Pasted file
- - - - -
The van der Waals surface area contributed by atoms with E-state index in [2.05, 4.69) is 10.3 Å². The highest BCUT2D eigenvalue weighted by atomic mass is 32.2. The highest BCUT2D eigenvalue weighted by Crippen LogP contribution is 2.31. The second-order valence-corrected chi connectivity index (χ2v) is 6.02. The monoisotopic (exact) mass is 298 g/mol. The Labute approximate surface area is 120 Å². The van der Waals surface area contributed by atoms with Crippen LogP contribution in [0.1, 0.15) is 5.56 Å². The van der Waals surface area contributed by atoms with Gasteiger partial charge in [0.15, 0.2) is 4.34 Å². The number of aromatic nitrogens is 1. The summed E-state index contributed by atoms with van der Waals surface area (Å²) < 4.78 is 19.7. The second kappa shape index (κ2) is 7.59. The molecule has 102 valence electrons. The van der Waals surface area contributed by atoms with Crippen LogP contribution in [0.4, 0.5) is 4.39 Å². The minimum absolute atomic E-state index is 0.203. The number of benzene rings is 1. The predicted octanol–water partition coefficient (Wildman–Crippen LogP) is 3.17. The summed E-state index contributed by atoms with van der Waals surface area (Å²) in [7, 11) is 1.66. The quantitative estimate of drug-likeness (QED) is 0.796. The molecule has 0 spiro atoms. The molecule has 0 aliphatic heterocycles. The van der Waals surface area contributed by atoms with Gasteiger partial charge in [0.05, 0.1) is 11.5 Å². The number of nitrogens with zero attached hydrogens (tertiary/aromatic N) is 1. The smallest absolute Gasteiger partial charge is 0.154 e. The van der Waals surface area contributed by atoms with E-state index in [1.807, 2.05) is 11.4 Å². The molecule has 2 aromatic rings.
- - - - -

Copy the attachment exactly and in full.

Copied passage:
The van der Waals surface area contributed by atoms with E-state index in [2.05, 4.69) is 10.3 Å². The highest BCUT2D eigenvalue weighted by atomic mass is 32.2. The highest BCUT2D eigenvalue weighted by Crippen LogP contribution is 2.31. The second-order valence-corrected chi connectivity index (χ2v) is 6.02. The monoisotopic (exact) mass is 298 g/mol. The Labute approximate surface area is 120 Å². The van der Waals surface area contributed by atoms with Crippen LogP contribution in [0.1, 0.15) is 5.56 Å². The van der Waals surface area contributed by atoms with Gasteiger partial charge in [0.15, 0.2) is 4.34 Å². The number of aromatic nitrogens is 1. The summed E-state index contributed by atoms with van der Waals surface area (Å²) < 4.78 is 19.7. The second kappa shape index (κ2) is 7.59. The molecule has 102 valence electrons. The van der Waals surface area contributed by atoms with Crippen LogP contribution in [0.4, 0.5) is 4.39 Å². The minimum absolute atomic E-state index is 0.203. The number of benzene rings is 1. The predicted octanol–water partition coefficient (Wildman–Crippen LogP) is 3.17. The summed E-state index contributed by atoms with van der Waals surface area (Å²) in [7, 11) is 1.66. The quantitative estimate of drug-likeness (QED) is 0.796. The molecule has 0 spiro atoms. The molecule has 0 aliphatic heterocycles. The van der Waals surface area contributed by atoms with Gasteiger partial charge in [0.05, 0.1) is 11.5 Å². The number of nitrogens with zero attached hydrogens (tertiary/aromatic N) is 1. The smallest absolute Gasteiger partial charge is 0.154 e. The van der Waals surface area contributed by atoms with E-state index in [1.807, 2.05) is 11.4 Å². The molecule has 2 aromatic rings.